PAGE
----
The Financial Times in the UK reported the other day that the Securities and Futures Commission, the Monetary Authority, the Financial Services and the Treasury Bureau and Financial Services Development Council of Hong Kong phoned fund managers and bankers to inquire about their decisions about and timing of quitting Hong Kong, and pointed out what the four major institutions have been doing is rarely seen. A source from the financial industry indicated that even though Secretary for Commerce and Economic Development Edward Yau Tang-wah alleged he didn’t see a significant number of corporates withdrawing from Hong Kong, “the fact is big financial institutions are leaving”, and these are only visible instances. It means there are companies departing in a low-profile and even invisible manner. “When the impact surfaces – i.e., it poses a threat to Hong Kong as an international financial center, any remedy will be too late.”
Financial industry: quite a number of corporates have quit Hong Kong in a low-profile manner
The source also said in fact economic news in Japan covered as early as the end of last year that investment management firms from the US such as Baring and Vanguard Group, and investment advisor Motley Fool had been exiting from Hong Kong one after another. Up to June last year, 52 banks and financial institutions, and 24 insurance companies in total had left the city. The news reports also cited official data indicating that until June last year, the total number of offices set up in Hong Kong by non-local companies, inclusive of those with headquarters in China, had decreased by 0.2% year on year, which had been the first decline since 2009. If Chinese enterprises were excluded, the margin would be 2.8%. “So, Yau Tang-wah’s claim that he didn’t see ‘a significant number’ of corporates withdrawing from Hong Kong is just sophistry.”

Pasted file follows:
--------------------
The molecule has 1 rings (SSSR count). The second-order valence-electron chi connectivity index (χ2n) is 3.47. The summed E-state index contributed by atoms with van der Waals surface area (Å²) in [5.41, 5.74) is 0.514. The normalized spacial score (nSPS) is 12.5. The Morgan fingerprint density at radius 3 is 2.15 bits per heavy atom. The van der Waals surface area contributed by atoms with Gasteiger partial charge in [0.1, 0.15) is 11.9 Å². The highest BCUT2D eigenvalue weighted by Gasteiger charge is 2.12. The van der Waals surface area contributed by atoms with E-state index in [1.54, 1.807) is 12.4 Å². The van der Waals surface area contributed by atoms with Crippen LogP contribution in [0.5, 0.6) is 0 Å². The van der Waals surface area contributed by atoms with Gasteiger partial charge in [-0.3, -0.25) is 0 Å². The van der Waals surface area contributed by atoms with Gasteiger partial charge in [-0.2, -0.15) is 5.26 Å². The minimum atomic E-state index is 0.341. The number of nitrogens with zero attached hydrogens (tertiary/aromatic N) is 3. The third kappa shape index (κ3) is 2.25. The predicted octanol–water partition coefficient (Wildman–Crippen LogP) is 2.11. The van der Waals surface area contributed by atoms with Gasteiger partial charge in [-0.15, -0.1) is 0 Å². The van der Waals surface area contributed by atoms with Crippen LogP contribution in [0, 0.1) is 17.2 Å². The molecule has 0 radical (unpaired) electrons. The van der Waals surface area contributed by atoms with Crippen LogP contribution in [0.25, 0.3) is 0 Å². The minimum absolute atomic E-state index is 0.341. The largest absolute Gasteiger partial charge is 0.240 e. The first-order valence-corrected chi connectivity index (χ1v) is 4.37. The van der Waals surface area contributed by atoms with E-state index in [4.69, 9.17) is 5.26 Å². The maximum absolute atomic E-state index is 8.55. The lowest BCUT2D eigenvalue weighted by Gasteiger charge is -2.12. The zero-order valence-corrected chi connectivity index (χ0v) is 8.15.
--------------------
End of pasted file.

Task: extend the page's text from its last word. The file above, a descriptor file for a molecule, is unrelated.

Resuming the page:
Actually, besides companies pulling out, quite some corporates took themselves off in a low-profile and even invisible manner in order not to catch anyone’s attention politically. “On the one hand, some corporates worried that the political risk would be too high; on the other hand, they were afraid of inviting trouble if they went away in a high-profile manner. So, they relocated their headquarters’ functions and personnel to Singapore and the mainland businesses to their offices in Shanghai. While they still have offices in Hong Kong in name only, the management teams have already been settled in Singapore. If there is any contingency, they will still be able to disinvest from Hong Kong.” That’s why he said the impact concerned has not yet “surfaced”. “Perhaps the watchdogs have sniffed out something before taking the actions. However, those who have decided to leave will leave. After all, Hong Kong is still a city where free flow of capitals is allowed. If the risk can be lowered by simply going away, there is no reason why one should stay.”
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